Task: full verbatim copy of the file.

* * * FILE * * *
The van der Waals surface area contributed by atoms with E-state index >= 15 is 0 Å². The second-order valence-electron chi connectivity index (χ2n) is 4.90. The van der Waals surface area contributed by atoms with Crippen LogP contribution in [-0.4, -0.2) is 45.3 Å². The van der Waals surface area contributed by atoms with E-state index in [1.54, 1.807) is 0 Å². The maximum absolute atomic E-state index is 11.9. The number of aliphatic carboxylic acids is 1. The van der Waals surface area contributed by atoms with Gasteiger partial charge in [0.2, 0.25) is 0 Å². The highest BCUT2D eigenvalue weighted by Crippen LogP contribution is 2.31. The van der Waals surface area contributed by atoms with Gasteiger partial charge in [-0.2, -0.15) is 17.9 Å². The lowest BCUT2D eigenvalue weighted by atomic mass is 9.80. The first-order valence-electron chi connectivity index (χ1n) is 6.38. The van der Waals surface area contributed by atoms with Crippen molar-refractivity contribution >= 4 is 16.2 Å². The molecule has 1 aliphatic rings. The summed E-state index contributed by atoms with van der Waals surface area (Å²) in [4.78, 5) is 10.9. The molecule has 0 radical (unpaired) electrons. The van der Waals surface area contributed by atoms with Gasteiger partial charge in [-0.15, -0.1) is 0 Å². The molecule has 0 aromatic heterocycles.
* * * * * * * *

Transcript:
The van der Waals surface area contributed by atoms with E-state index >= 15 is 0 Å². The second-order valence-electron chi connectivity index (χ2n) is 4.90. The van der Waals surface area contributed by atoms with Crippen LogP contribution in [-0.4, -0.2) is 45.3 Å². The van der Waals surface area contributed by atoms with E-state index in [1.54, 1.807) is 0 Å². The maximum absolute atomic E-state index is 11.9. The number of aliphatic carboxylic acids is 1. The van der Waals surface area contributed by atoms with Gasteiger partial charge in [0.2, 0.25) is 0 Å². The highest BCUT2D eigenvalue weighted by Crippen LogP contribution is 2.31. The van der Waals surface area contributed by atoms with Gasteiger partial charge in [-0.2, -0.15) is 17.9 Å². The lowest BCUT2D eigenvalue weighted by atomic mass is 9.80. The first-order valence-electron chi connectivity index (χ1n) is 6.38. The van der Waals surface area contributed by atoms with Crippen molar-refractivity contribution >= 4 is 16.2 Å². The molecule has 1 aliphatic rings. The summed E-state index contributed by atoms with van der Waals surface area (Å²) in [4.78, 5) is 10.9. The molecule has 0 radical (unpaired) electrons. The van der Waals surface area contributed by atoms with Gasteiger partial charge in [-0.15, -0.1) is 0 Å². The molecule has 0 aromatic heterocycles.